## S-expressions

S-expressions

The basic elements of s-expressions are lists and atoms. Lists are delimited by parentheses and can contain any number of whitespace-separated elements. Atoms are everything else.[40] The elements of lists are themselves s-expressions (in other words, atoms or nested lists). Comments—which aren't, technically speaking, s-expressions—start with a semicolon, extend to the end of a line, and are treated essentially like whitespace.

And that's pretty much it. Since lists are syntactically so trivial, the only remaining syntactic rules you need to know are those governing the form of different kinds of atoms. In this section I'll describe the rules for the most commonly used kinds of atoms: numbers, strings, and names. After that, I'll cover how s-expressions composed of these elements can be evaluated as Lisp forms.

Numbers are fairly straightforward: any sequence of digits—possibly prefaced with a sign (`+` or `-`), containing a decimal point (`.`) or a solidus (`/`), or ending with an exponent marker—is read as a number. For example:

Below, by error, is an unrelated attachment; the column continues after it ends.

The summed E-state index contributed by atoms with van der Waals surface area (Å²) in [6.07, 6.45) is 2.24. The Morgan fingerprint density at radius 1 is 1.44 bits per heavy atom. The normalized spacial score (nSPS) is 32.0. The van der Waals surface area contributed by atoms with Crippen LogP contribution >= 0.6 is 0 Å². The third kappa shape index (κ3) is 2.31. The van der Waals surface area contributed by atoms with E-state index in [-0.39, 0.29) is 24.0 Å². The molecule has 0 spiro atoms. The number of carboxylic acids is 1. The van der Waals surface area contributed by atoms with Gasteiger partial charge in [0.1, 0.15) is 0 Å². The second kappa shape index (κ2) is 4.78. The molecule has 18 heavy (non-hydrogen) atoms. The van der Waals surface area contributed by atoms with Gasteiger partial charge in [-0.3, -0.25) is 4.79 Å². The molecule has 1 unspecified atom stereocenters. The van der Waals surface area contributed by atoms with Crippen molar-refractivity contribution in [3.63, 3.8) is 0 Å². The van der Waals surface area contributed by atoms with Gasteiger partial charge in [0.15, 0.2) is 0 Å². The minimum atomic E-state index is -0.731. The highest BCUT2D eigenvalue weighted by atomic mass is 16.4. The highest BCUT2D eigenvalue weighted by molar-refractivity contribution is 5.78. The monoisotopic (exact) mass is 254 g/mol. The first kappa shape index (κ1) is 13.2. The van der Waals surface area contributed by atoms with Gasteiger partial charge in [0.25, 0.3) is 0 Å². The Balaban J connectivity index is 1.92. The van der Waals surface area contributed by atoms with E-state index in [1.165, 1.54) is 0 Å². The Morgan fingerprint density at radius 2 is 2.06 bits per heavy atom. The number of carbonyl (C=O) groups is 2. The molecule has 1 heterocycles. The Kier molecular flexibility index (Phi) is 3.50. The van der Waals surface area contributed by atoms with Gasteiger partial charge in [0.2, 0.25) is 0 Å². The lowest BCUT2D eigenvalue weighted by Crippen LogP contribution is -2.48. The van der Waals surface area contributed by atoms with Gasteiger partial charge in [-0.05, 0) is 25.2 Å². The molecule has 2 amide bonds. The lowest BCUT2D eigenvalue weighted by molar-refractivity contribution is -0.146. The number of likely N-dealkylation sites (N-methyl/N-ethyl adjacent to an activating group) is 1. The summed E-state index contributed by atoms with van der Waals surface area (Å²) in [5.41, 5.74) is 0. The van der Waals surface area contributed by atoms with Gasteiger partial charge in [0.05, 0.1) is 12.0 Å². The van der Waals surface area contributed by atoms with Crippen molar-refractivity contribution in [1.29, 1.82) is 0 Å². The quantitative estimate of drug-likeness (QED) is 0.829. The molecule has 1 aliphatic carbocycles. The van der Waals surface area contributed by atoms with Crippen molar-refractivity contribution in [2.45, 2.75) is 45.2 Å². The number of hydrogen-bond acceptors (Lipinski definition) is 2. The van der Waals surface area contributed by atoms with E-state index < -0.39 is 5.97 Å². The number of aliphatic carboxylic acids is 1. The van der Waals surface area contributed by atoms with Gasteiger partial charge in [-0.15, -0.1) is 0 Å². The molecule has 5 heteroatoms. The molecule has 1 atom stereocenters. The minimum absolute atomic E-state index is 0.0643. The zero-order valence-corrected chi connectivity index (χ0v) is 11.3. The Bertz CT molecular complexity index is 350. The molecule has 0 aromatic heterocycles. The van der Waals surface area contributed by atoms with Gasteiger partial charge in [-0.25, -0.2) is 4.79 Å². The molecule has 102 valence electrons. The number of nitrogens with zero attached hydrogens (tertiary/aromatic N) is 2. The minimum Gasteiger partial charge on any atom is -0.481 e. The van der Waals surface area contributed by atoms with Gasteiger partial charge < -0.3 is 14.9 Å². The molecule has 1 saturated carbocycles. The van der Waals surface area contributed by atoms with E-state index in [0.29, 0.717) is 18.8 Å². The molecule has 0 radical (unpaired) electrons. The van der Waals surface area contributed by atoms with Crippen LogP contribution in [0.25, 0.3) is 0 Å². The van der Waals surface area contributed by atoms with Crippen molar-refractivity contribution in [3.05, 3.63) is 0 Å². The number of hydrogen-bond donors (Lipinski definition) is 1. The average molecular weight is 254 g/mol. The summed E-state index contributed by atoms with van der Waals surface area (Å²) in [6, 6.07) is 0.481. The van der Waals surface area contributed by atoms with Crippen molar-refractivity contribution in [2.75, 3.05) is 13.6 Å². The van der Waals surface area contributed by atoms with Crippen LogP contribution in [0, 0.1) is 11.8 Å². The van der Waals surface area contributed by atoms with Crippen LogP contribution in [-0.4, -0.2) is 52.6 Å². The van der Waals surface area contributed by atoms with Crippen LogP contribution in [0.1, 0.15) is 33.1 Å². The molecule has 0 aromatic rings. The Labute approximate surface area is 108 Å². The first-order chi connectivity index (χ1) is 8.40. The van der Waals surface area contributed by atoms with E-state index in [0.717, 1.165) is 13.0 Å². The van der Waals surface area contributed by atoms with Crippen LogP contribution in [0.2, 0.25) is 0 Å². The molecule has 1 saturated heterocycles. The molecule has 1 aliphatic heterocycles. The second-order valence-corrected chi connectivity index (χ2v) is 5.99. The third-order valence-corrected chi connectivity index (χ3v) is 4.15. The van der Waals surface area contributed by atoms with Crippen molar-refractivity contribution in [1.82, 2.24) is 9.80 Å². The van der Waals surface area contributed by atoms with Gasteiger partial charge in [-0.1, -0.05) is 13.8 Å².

```123 ; the integer one hundred twenty-three 3/7 ; the ratio three-sevenths 1.0 ; the floating-point number one in default precision 1.0e0 ; another way to write the same floating-point number 1.0d0 ; the floating-point number one in "double" precision 1.0e-4 ; the floating-point equivalent to one-ten-thousandth +42 ; the integer forty-two -42 ; the integer negative forty-two -1/4 ; the ratio negative one-quarter -2/8 ; another way to write negative one-quarter 246/2 ; another way to write the integer one hundred twenty-three```

These different forms represent different kinds of numbers: integers, ratios, and floating point. Lisp also supports complex numbers, which have their own notation and which I'll discuss in Chapter 10.